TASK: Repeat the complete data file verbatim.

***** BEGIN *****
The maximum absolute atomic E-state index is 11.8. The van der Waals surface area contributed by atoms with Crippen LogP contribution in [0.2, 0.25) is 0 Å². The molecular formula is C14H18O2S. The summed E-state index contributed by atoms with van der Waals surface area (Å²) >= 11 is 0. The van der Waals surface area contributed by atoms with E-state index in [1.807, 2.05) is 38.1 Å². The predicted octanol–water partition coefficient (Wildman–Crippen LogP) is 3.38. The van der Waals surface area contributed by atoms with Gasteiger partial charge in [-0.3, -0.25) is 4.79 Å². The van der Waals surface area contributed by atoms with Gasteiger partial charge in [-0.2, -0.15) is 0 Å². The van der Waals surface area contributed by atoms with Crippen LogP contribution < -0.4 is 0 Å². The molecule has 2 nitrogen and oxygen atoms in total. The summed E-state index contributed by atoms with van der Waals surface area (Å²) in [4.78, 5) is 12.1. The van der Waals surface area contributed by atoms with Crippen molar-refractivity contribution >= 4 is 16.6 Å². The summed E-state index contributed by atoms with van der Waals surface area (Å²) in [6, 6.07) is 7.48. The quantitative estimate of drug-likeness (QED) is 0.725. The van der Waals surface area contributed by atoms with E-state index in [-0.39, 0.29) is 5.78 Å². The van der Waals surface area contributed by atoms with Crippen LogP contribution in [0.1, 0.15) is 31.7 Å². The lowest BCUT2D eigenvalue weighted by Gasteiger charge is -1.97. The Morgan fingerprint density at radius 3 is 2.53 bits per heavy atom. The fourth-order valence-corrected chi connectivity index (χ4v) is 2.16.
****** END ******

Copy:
The maximum absolute atomic E-state index is 11.8. The van der Waals surface area contributed by atoms with Crippen LogP contribution in [0.2, 0.25) is 0 Å². The molecular formula is C14H18O2S. The summed E-state index contributed by atoms with van der Waals surface area (Å²) >= 11 is 0. The van der Waals surface area contributed by atoms with E-state index in [1.807, 2.05) is 38.1 Å². The predicted octanol–water partition coefficient (Wildman–Crippen LogP) is 3.38. The van der Waals surface area contributed by atoms with Gasteiger partial charge in [-0.3, -0.25) is 4.79 Å². The van der Waals surface area contributed by atoms with Gasteiger partial charge in [-0.2, -0.15) is 0 Å². The van der Waals surface area contributed by atoms with Crippen LogP contribution < -0.4 is 0 Å². The molecule has 2 nitrogen and oxygen atoms in total. The summed E-state index contributed by atoms with van der Waals surface area (Å²) in [4.78, 5) is 12.1. The van der Waals surface area contributed by atoms with Crippen molar-refractivity contribution >= 4 is 16.6 Å². The summed E-state index contributed by atoms with van der Waals surface area (Å²) in [6, 6.07) is 7.48. The quantitative estimate of drug-likeness (QED) is 0.725. The van der Waals surface area contributed by atoms with E-state index in [-0.39, 0.29) is 5.78 Å². The van der Waals surface area contributed by atoms with Crippen LogP contribution in [0.1, 0.15) is 31.7 Å². The lowest BCUT2D eigenvalue weighted by Gasteiger charge is -1.97. The Morgan fingerprint density at radius 3 is 2.53 bits per heavy atom. The fourth-order valence-corrected chi connectivity index (χ4v) is 2.16.